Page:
graduate students

Dilbruba Parvin at iREFINE Workshop

iREDEFINE Workshop helps prepare Parvin for career in academia

Dilruba Parvin is more prepared for a career in academia thanks to insights from the nation’s top engineering chairs. Parvin, a fourth-year PhD student studying electrical and computer engineering, recently attended the iREDEFINE Workshop, part of the 2022 ECEDHA Annual Conference in New Orleans.

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Calyam receives inaugural Robin Walker Award for Graduate Student Mentoring

Associate Professor Prasad Calyam helped Roland Oruche, a PhD student in computer science, successfully apply for a National Science Foundation Graduate Research Fellowship (GRF) in 2021.

Maged Shoman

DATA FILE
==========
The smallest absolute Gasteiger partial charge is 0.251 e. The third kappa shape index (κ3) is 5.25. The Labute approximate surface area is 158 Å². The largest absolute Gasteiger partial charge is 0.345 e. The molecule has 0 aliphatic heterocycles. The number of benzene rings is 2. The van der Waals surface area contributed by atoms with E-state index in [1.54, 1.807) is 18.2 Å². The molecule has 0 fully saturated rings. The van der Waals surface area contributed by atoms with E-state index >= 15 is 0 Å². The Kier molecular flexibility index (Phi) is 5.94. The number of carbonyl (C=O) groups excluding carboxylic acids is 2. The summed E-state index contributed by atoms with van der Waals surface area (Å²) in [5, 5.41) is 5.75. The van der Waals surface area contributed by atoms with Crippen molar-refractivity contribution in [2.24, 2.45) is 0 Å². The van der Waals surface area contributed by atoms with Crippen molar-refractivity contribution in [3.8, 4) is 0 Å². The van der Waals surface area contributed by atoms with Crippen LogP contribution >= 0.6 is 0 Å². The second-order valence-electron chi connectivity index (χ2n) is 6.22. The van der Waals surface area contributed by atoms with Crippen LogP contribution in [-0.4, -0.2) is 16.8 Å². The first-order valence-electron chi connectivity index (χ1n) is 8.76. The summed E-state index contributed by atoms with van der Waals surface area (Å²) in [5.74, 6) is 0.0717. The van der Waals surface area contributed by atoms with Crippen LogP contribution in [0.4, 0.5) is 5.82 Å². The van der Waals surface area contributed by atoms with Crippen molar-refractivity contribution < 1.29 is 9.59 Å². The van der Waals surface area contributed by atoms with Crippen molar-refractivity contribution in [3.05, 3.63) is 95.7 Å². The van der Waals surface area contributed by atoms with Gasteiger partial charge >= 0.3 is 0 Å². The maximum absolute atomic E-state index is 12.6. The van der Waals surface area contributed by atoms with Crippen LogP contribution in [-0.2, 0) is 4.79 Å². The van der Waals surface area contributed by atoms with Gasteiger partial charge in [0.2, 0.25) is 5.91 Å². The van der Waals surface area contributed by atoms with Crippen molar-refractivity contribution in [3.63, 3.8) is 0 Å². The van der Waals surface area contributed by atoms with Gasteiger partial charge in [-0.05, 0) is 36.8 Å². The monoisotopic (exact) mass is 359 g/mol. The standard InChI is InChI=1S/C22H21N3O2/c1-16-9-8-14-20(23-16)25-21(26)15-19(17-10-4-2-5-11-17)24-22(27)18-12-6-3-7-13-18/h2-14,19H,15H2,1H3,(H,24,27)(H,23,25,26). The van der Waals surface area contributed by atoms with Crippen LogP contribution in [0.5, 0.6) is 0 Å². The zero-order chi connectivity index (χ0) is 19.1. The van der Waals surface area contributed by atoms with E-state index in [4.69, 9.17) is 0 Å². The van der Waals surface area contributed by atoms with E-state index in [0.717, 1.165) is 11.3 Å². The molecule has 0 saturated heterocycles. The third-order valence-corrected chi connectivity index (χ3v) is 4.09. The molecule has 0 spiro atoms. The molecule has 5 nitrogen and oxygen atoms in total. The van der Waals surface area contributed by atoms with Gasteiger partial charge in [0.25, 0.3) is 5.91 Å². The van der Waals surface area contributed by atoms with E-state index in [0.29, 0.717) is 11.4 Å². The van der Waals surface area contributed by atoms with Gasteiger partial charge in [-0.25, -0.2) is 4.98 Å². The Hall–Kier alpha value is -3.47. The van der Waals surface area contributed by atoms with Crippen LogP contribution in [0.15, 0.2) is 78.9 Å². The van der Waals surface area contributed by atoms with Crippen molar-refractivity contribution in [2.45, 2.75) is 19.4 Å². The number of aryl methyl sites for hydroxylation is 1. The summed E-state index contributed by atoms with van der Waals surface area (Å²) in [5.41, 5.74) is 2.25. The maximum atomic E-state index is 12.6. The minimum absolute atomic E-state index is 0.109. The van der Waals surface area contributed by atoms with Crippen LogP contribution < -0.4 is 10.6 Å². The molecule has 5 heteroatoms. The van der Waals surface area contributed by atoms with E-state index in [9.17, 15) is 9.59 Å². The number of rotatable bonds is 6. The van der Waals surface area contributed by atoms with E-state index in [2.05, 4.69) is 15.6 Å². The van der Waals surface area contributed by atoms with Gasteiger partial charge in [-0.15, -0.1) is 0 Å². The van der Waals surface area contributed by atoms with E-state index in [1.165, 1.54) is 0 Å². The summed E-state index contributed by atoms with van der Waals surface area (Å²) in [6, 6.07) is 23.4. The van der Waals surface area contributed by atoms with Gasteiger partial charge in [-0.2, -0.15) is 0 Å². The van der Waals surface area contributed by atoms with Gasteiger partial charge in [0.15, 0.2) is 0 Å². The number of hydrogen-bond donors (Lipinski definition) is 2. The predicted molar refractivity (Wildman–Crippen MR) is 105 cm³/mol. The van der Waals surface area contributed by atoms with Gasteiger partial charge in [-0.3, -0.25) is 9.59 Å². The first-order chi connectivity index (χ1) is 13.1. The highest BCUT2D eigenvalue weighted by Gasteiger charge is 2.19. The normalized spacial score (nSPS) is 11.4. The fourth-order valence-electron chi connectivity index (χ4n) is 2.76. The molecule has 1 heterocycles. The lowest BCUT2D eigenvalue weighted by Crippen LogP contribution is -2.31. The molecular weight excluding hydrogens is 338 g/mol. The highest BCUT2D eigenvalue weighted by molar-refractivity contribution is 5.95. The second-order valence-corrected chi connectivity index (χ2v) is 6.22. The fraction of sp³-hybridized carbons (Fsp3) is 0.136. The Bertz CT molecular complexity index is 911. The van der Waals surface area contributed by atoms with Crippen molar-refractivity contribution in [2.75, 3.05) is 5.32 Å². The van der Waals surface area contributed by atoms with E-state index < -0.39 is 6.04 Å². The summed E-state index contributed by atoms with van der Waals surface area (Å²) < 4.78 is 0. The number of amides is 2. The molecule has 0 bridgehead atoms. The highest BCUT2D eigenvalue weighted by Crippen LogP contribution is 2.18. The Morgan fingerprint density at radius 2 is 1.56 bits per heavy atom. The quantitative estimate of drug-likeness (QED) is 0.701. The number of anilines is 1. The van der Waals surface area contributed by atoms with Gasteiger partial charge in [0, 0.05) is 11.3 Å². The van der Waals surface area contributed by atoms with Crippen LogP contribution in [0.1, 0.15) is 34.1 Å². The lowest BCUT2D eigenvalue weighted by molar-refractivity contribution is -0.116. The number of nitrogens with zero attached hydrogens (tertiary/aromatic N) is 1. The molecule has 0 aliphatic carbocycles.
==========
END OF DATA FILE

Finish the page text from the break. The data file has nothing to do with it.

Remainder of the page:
CEE’s Shoman wins Intelligent Transportation System research competition

  Civil and environmental engineering doctoral student Maged Shoman won the research poster competition at the Intelligent Transportation Society (ITS) Heartland annual meeting in November 2021. His poster, “Evaluation of Connected Vehicles Data for Congestion & Incident Detection,” highlighted how this pilot project used data from…

GAANN Fellow Garrett Robison

IMSE GAANN Testimonial

Learn more about IMSE GAANN Fellow Garrett Robison and his research at Mizzou Engineering.

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Mizzou Engineers Using Twitter to Track COVID-19

Mizzou Engineers are taking to Twitter to track COVID-19 and analyze the virus's impact on individual health. Yijie Ren, Jiacheng Xie and Lei Jiang are using Twitter’s built-in programming interface to search tweets for key phrases such as “I tested positive.” From there, they’re delving deeper into the Twitter user’s account to log symptoms and recovery experiences.